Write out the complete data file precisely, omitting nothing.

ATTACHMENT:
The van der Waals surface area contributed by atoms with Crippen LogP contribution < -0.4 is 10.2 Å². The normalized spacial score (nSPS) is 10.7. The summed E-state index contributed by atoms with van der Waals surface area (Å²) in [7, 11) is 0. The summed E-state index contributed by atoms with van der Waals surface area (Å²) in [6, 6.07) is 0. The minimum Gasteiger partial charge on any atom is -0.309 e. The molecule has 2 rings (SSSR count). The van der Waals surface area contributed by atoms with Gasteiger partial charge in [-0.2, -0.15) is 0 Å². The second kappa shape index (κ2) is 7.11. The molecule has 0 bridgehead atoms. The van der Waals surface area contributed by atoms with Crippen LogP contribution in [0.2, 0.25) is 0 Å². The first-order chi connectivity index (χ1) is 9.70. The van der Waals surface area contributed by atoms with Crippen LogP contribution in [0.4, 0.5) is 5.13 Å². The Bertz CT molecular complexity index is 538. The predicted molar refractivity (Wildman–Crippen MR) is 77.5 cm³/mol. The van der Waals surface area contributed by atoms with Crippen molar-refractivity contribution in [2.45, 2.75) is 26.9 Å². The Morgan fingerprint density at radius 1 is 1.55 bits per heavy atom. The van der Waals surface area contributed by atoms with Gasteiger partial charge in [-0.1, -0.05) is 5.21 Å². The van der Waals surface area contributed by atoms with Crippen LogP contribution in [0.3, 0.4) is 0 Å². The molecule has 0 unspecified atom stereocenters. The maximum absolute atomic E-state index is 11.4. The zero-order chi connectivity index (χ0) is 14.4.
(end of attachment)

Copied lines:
The van der Waals surface area contributed by atoms with Crippen LogP contribution < -0.4 is 10.2 Å². The normalized spacial score (nSPS) is 10.7. The summed E-state index contributed by atoms with van der Waals surface area (Å²) in [7, 11) is 0. The summed E-state index contributed by atoms with van der Waals surface area (Å²) in [6, 6.07) is 0. The minimum Gasteiger partial charge on any atom is -0.309 e. The molecule has 2 rings (SSSR count). The van der Waals surface area contributed by atoms with Gasteiger partial charge in [-0.2, -0.15) is 0 Å². The second kappa shape index (κ2) is 7.11. The molecule has 0 bridgehead atoms. The van der Waals surface area contributed by atoms with Crippen LogP contribution in [0.2, 0.25) is 0 Å². The first-order chi connectivity index (χ1) is 9.70. The van der Waals surface area contributed by atoms with Crippen LogP contribution in [0.4, 0.5) is 5.13 Å². The Bertz CT molecular complexity index is 538. The predicted molar refractivity (Wildman–Crippen MR) is 77.5 cm³/mol. The van der Waals surface area contributed by atoms with Crippen molar-refractivity contribution in [2.45, 2.75) is 26.9 Å². The Morgan fingerprint density at radius 1 is 1.55 bits per heavy atom. The van der Waals surface area contributed by atoms with Gasteiger partial charge in [-0.1, -0.05) is 5.21 Å². The van der Waals surface area contributed by atoms with Crippen LogP contribution in [0.3, 0.4) is 0 Å². The molecule has 0 unspecified atom stereocenters. The maximum absolute atomic E-state index is 11.4. The zero-order chi connectivity index (χ0) is 14.4.